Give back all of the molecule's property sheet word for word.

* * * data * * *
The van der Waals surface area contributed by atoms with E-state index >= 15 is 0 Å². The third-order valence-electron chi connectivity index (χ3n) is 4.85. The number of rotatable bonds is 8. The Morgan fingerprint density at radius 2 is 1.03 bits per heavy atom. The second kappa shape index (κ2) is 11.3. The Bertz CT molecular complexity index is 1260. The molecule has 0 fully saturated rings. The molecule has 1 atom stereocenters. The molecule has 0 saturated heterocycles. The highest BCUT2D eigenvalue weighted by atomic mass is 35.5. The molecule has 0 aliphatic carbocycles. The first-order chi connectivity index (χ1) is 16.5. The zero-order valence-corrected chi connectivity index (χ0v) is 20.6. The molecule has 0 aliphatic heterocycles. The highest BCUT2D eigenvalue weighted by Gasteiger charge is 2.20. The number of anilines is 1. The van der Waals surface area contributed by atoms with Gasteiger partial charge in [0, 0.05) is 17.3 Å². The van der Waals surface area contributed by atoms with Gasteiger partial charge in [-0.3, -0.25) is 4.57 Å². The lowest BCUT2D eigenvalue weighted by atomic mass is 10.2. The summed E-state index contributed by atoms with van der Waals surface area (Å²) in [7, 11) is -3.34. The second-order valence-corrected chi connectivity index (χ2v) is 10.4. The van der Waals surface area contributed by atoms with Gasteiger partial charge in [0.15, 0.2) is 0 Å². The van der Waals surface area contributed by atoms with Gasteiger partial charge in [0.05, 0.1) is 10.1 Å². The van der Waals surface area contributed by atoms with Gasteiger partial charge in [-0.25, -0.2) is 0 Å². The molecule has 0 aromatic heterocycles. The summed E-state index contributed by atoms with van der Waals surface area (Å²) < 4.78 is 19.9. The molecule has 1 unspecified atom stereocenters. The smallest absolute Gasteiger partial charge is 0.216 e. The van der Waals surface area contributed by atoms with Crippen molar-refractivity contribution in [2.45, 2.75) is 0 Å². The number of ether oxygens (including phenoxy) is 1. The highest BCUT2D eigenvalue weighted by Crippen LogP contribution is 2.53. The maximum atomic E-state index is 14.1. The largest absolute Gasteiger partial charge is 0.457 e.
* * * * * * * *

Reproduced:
The van der Waals surface area contributed by atoms with E-state index >= 15 is 0 Å². The third-order valence-electron chi connectivity index (χ3n) is 4.85. The number of rotatable bonds is 8. The Morgan fingerprint density at radius 2 is 1.03 bits per heavy atom. The second kappa shape index (κ2) is 11.3. The Bertz CT molecular complexity index is 1260. The molecule has 0 fully saturated rings. The molecule has 1 atom stereocenters. The molecule has 0 saturated heterocycles. The highest BCUT2D eigenvalue weighted by atomic mass is 35.5. The molecule has 0 aliphatic carbocycles. The first-order chi connectivity index (χ1) is 16.5. The zero-order valence-corrected chi connectivity index (χ0v) is 20.6. The molecule has 0 aliphatic heterocycles. The highest BCUT2D eigenvalue weighted by Gasteiger charge is 2.20. The number of anilines is 1. The van der Waals surface area contributed by atoms with Gasteiger partial charge in [0, 0.05) is 17.3 Å². The van der Waals surface area contributed by atoms with Gasteiger partial charge in [-0.3, -0.25) is 4.57 Å². The lowest BCUT2D eigenvalue weighted by atomic mass is 10.2. The summed E-state index contributed by atoms with van der Waals surface area (Å²) in [7, 11) is -3.34. The second-order valence-corrected chi connectivity index (χ2v) is 10.4. The van der Waals surface area contributed by atoms with Gasteiger partial charge in [0.15, 0.2) is 0 Å². The van der Waals surface area contributed by atoms with Gasteiger partial charge in [0.05, 0.1) is 10.1 Å². The van der Waals surface area contributed by atoms with Gasteiger partial charge in [-0.25, -0.2) is 0 Å². The molecule has 0 aromatic heterocycles. The summed E-state index contributed by atoms with van der Waals surface area (Å²) < 4.78 is 19.9. The molecule has 1 unspecified atom stereocenters. The smallest absolute Gasteiger partial charge is 0.216 e. The van der Waals surface area contributed by atoms with Crippen molar-refractivity contribution in [2.45, 2.75) is 0 Å². The number of ether oxygens (including phenoxy) is 1. The highest BCUT2D eigenvalue weighted by Crippen LogP contribution is 2.53. The maximum atomic E-state index is 14.1. The largest absolute Gasteiger partial charge is 0.457 e.